Tuesday, February 16, 2010

"The Lightning Thief"

The ancient Greek gods live among us, continuing their ancient rivalries and pettiness and breeding with mortals. As in the legends, their half-blood offspring have the potential to become heroic figures in the continuing struggles among the various gods, but first they have to come to terms with their unusual identity. That's the premise of Rick Riordan's very popular kids' series about Percy Jackson, full name, Perseus.

In this, the first of these books, Percy, son of Poseidon, goes on a quest with a satyr and another half-blood, the daughter of Athena. They travel from New York to Los Angeles where, among other things, they discover the entrance to Hades. In their heroic adventures they encounter gods, monsters, furies, heroes: the full mythological treatment. They reprise many of the legends about the original Perseus.

I found that the most interesting elements of the characters are those borrowed from Greek mythology -- the arrogance and abrasiveness of Ares, Athena's jealousies, Posidon's son's ability to gain strength from water and even breathe when under the sea, the desire of the satyr to find where Pan may still live, the dedication of a Centuar who has been a teacher for 3,000 years, the brutal strength of the Minotaur, the spookiness of the River Styx. The half-blooded children were often threatened by the other gods; a summer camp in New England offered them a safe haven and place to discover their heritage. But for the most part, they were reliving myths.

The caretakers at camp fed Percy ambrosia and nectar, which tasted like popcorn and chocolate, to help him recover from injuries he suffered in fighting the Minotaur. Corn and chocolate: new-world foods to underscore how the old gods are now embedded in America. Maybe so. For camp meals, the staff served barbecued meat and burned a bit as a sacrifice to the gods. Percy also liked fast food, and often fell for it when offered by someone like the Medusa.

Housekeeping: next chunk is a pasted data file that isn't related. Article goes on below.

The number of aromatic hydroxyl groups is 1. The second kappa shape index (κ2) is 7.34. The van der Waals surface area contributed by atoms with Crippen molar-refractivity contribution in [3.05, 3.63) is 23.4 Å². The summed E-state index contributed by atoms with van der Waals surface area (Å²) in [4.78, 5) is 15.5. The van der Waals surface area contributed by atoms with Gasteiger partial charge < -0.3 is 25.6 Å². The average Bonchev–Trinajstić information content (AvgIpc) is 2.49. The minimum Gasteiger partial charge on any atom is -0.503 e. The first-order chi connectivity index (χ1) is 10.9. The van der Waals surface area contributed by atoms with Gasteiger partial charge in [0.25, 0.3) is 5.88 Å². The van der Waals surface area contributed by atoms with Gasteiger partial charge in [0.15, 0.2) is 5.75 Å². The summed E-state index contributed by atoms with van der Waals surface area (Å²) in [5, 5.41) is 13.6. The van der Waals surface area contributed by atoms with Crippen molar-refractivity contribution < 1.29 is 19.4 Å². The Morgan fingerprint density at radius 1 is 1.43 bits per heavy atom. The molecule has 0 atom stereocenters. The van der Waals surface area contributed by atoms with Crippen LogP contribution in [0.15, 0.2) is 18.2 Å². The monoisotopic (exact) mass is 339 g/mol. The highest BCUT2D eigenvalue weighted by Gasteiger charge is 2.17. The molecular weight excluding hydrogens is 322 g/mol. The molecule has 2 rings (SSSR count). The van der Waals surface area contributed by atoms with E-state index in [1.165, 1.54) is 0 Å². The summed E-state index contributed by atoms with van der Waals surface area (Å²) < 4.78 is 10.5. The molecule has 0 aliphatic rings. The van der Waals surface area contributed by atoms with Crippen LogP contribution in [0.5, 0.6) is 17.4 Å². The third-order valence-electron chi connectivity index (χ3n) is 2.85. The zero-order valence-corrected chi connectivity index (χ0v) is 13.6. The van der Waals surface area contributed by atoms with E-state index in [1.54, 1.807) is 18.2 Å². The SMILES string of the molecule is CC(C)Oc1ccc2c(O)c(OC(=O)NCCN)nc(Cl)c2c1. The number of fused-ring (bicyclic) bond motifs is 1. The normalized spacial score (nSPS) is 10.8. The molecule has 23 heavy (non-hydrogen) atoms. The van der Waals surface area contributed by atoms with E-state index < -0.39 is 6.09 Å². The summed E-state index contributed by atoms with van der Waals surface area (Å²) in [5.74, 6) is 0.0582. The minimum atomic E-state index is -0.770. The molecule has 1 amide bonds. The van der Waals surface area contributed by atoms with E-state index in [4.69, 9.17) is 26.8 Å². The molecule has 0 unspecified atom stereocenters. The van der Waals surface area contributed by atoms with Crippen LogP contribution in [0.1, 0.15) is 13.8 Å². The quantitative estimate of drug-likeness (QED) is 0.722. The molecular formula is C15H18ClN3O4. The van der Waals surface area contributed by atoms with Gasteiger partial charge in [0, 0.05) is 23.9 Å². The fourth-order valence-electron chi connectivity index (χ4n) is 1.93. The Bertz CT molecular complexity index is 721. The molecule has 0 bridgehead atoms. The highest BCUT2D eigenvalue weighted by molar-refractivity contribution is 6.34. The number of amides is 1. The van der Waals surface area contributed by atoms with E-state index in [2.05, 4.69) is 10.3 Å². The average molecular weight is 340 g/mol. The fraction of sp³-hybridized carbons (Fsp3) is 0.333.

Percy's realization of how his heroic fighting capabilities was dramatic. His diagnosed ADHD makes him a better sword fighter. Campers' lives included other ironies, as well. They weren't able to adjust to life in modern American schools, and most couldn't learn to read English, because they were "programmed" to read ancient Greek (maybe the least plausible of the implausible things of the book). Some details are amusing. But I found the adventures a bit mechanically done.

The Lightning Thief is readable, but Neil Gaiman's American Gods contained many more original ideas and clever characterizations in using more or less the same premise. I'm a fan of young adult and even kids books, but The Lightning Thief isn't quite complex enough for my taste. I prefer the works of Gaiman, Lewis Carroll, or J.K.Rowling. I'm glad Riordan has found a way to get modern kids to learn the myths, though.

Update on the movie of this book: "The Chicago Tribune's Michael Phillips says that 'this could be the start of something adequate.'" Great movie recommendation, no?

And another update: my discussion questions for book club:
  1. This question is for the parents/grandparents of kids who like the book. What appealed to the kids? Assuming that they have little or no prior knowledge of Greek myths, how did they react to the embedded tales of heroes, gods, and monsters?
  2. Riordan himself refers to "archetypes" or "primal forces" (p. 86). They've been used in Western lit over and over, high and low (example: French playwright Racine is as high as you can imagine, the TV series on the Labors of Hercules was farce, Neil Gaiman's uses are playful, Ovid's retelling of myths was maybe in the middle.) Riordan uses the Greek gods along with Centaurs, the Minotaur, the Fates, the Furies, the Hellhound, Medusa, the Satyr's search for the Great God Pan, the Oracle, etc. What is so powerful about these? How does he borrow their power for telling a good story? What does he do that's original? Does he add more than a few jokes like Hades being in LA or Ares being a biker? Are there any other treatments of mythological themes you want to compare?
  3. The half-blood kids in the special camp in The Lightning Thief believe that their dyslexia, ADHD, and other "disabilities" are caused by their godly nature. They can't read English because they are "hard wired" for ancient Greek. They fidget because they are always ready for battle and always watching out for whatever. Percy the hero feels completely vindicated when he learns this interpretation of his problems. First, how do you react to this claim? Does it ring true? Second, what about kids reading the book?
  4. Aside from the mythology, this book to some extent follows the format of a road book: characters on the road being followed by bad guys and seeking something. Is this successful? How does it merge into the mythology part?
  5. If you could have a Greek god as a parent which one would you pick?

No comments: